Soviet invasion of Poland was a Soviet military operation that started without a formal declaration of war on 17 September 1939, during the early stages of WWII. 16 days after Nazi Germany invaded Poland from the West, the Soviet Union did so from the East. The invasion ended on 6 October 1939 with the division and annexing of the whole of the 2nd Polish Republic by Germany and The USSR.
German soldiers executing civilians after the invasion of Poland (1939). A myth goes that the Wermacht (the German army) is not to be blamed for atrocities during World War II, which supposedly were committed by the SS and the Gestapo. This is only partially true. After the invasion of Poland (September 1, 1939), the German regular army murdered hundreds of innocent Polish civilians in horrific executions.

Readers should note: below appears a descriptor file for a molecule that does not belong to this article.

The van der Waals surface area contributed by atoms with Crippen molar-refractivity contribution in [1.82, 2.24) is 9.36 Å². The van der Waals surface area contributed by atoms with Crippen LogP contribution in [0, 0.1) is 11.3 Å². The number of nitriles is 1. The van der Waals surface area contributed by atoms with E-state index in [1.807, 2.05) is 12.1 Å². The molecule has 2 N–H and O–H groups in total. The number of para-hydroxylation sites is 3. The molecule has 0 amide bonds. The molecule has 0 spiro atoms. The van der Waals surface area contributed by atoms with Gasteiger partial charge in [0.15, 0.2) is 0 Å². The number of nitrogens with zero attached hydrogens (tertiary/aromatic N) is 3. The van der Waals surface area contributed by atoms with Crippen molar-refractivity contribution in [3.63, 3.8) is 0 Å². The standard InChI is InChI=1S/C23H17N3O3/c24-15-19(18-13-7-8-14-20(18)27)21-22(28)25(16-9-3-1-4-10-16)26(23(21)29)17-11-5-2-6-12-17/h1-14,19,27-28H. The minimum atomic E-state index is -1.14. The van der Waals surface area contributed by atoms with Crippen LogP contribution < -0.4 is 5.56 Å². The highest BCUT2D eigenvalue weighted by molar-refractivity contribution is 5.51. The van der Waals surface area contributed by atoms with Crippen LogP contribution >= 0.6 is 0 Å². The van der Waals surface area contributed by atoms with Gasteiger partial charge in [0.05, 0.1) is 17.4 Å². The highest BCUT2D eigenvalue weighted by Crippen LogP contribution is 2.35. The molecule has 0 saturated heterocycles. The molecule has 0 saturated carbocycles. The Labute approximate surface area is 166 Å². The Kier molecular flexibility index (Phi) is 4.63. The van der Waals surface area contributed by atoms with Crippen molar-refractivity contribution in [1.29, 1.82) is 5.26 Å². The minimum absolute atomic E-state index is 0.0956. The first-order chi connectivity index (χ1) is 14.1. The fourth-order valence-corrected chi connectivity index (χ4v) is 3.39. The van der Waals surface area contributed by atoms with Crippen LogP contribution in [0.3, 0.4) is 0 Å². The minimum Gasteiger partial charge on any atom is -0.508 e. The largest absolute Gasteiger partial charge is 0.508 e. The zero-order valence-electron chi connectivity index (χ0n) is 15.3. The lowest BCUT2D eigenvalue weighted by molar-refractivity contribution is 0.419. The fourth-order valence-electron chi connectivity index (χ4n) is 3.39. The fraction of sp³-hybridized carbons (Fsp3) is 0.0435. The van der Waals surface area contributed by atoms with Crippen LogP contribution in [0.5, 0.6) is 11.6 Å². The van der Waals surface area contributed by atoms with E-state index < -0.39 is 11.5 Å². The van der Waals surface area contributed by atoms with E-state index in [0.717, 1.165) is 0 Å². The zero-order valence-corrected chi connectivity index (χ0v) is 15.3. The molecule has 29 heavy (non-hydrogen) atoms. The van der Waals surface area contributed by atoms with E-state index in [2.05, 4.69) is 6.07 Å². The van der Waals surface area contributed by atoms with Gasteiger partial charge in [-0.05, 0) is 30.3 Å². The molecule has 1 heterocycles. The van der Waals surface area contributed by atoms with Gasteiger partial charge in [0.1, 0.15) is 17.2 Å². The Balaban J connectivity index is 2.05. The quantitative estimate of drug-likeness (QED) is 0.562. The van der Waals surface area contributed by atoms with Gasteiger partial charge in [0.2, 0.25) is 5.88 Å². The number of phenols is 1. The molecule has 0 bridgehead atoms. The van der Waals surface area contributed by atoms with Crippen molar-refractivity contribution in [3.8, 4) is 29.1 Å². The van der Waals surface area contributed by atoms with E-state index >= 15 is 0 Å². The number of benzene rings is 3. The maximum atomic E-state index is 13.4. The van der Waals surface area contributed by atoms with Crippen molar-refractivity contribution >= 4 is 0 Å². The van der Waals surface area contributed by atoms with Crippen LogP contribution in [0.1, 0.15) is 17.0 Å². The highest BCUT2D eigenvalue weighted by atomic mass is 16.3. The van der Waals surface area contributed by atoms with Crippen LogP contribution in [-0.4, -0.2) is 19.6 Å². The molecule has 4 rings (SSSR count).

World War II: The Invasion of Poland and the Winter War
A young Polish boy returns to what was his home and squats among the ruins during a pause in the German air raids on Warsaw, Poland, in September of 1939. German attacks lasted until Warsaw surrendered on September 28. One week later, the last of the Polish forces capitulated near Lublin, giving full control of Poland to Germany and the Soviet Union. (AP Photo/Julien Bryan)
At 4.45 am on 1 September 1939 the German battleship Schleswig-Holstein opened fire on the Polish garrison of the Westerplatte Fort, Danzig (modern-day Gdansk), in what was to become the first military engagement of World War Two. Simultaneously, 62 German divisions supported by 1,300 aircraft commenced the invasion of Poland. The decision of Adolf Hitler to invade Poland was a gamble.